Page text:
BBC3 and BBC4 could be cut by the national broadcaster as part of its next round of savings.
The BBC must make the savings - equivalent to 20% of the total budget - by 2016-17, as directed by the Delivering Quality First (DQF) programme.
The loss of either or both of the corporation's TV stations would be drastic but Tony Hall, Director General at the BBC, has said that this could be a more preferable way of cutting costs rather than ‘salami slicing’ a little off each department, which he believes to be a risky technique and could negatively affect the quality of the BBC's offering.
Speaking to the Huffington Post UK, a BBC spokesman said: "Tony Hall set out some of the very real challenges the BBC faces at his speech in Oxford. He made clear that we will face tough choices about our budgets, and while nothing is off the table, no decisions have been made."
Critics of the BBC have for a long time complained that quality has been compromised as it has expanded; even one of its best-loved broadcasters, Sir Terry Wogan, has described it as ‘too big and unwieldy’.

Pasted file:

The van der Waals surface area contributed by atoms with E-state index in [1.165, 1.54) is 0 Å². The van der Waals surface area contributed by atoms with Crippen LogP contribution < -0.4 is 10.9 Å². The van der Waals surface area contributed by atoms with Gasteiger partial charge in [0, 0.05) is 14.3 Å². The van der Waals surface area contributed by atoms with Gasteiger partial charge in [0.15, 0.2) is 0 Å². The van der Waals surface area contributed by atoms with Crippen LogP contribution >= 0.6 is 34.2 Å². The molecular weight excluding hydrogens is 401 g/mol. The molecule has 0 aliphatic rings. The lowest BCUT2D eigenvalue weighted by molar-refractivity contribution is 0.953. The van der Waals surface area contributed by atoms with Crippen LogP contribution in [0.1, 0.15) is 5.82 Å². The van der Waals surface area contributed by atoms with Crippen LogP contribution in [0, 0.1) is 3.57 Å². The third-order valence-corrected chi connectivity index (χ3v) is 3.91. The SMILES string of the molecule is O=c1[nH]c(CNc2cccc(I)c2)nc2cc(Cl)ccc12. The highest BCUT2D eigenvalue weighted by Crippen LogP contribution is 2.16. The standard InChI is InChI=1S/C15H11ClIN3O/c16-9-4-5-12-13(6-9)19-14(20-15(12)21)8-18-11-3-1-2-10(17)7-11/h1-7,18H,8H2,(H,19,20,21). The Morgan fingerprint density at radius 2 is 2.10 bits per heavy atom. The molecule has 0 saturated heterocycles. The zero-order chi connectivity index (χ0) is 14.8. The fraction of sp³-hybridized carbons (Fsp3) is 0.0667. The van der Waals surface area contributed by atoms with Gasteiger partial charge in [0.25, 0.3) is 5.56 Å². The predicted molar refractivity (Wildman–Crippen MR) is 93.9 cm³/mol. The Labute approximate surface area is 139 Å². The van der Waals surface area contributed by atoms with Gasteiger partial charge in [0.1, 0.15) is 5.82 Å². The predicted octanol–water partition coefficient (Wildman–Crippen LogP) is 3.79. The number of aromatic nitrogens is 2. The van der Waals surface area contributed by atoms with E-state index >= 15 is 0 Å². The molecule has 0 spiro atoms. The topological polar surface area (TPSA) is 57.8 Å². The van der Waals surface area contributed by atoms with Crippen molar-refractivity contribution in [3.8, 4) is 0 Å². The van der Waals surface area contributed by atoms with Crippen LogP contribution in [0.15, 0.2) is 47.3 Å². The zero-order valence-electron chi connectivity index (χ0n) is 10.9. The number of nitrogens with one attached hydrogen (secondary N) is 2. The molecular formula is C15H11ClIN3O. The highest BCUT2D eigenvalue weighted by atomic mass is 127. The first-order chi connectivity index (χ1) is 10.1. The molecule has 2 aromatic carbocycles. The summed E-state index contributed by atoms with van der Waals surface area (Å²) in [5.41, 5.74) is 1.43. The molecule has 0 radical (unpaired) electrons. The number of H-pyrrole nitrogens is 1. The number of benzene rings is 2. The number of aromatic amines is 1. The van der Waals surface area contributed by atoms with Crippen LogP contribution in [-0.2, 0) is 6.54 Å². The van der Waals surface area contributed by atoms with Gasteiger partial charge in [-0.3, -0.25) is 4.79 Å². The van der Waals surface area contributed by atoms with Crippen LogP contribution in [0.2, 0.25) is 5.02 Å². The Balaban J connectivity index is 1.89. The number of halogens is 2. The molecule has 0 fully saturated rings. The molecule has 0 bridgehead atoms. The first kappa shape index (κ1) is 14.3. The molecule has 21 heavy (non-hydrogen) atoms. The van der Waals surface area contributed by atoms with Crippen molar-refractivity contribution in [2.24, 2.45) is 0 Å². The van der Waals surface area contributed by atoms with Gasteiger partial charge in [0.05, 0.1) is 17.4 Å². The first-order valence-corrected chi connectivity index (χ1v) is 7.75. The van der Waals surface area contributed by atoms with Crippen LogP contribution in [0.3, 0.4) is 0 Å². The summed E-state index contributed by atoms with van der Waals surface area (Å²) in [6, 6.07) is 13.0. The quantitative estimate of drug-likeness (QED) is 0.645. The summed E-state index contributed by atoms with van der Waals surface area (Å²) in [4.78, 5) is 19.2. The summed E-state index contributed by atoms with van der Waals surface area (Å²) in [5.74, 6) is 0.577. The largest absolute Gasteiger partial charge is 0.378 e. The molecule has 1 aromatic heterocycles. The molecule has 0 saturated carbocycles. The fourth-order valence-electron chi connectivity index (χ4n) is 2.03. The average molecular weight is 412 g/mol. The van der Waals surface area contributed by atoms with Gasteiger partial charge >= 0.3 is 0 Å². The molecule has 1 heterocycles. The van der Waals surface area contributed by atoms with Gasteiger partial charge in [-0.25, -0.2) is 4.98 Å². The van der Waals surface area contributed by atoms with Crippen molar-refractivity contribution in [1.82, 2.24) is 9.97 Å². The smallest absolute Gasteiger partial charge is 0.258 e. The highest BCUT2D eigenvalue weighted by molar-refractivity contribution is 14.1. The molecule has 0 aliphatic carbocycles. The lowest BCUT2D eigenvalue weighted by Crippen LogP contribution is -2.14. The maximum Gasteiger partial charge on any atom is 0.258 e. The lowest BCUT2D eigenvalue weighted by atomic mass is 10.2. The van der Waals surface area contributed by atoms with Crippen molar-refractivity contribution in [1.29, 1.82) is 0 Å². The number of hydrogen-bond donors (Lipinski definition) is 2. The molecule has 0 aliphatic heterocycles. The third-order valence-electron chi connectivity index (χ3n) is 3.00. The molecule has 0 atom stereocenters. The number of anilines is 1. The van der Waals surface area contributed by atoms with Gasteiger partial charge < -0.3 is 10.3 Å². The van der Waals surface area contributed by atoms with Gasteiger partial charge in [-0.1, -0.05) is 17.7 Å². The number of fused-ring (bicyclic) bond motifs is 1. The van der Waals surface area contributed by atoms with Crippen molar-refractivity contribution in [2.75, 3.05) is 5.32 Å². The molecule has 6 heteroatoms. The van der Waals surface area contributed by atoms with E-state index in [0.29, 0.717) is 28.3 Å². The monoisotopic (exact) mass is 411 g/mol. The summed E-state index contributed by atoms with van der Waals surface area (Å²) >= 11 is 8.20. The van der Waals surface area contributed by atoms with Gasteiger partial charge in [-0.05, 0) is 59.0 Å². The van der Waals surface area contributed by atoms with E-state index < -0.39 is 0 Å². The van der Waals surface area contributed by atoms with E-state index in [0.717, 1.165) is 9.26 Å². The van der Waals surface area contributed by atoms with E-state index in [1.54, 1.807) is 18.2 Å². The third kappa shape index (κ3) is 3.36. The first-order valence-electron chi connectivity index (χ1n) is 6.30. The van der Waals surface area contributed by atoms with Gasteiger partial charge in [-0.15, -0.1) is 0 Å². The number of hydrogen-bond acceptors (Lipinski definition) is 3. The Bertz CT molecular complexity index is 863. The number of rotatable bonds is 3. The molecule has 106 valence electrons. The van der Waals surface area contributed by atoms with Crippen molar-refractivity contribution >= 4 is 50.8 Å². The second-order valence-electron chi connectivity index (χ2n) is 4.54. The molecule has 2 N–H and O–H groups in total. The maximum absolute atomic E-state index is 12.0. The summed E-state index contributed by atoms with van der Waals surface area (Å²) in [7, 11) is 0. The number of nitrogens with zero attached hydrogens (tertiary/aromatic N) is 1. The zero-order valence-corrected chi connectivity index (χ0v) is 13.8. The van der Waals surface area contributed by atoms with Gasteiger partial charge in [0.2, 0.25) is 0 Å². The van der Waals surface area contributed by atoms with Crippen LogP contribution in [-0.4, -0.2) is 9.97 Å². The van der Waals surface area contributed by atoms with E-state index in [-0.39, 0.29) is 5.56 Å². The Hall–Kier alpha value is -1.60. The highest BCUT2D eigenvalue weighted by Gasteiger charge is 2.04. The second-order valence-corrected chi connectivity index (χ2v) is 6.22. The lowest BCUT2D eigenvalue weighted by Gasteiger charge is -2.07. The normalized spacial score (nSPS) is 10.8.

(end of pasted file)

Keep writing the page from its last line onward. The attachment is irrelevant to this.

This latest proposal, to eliminate an entire arm of the BBC to cut costs, serves as a reminder that the corporation is still recovering from mistakes made under the previous DG, Mark Thompson.
Michelle Stanistreet, NUJ general secretary, said: "The BBC are in this situation because of Thompson’s shabby, behind-closed-doors, deal with the government…..his decision to agree to freeze the licence fee until 2017 and take on an extra £340 million in new financial responsibilities, such as the World Service and the provision of fast broadband, has proved a disaster for the corporation.’
In a speech given to the Oxford Media convention, Hall suggested that fees might potentially be imposed on viewers of BBC programmes. Calling such a move as ‘room for modernisation’, he added that those using the BBCs online services might be liable to make extra payments on top of the current annual licence.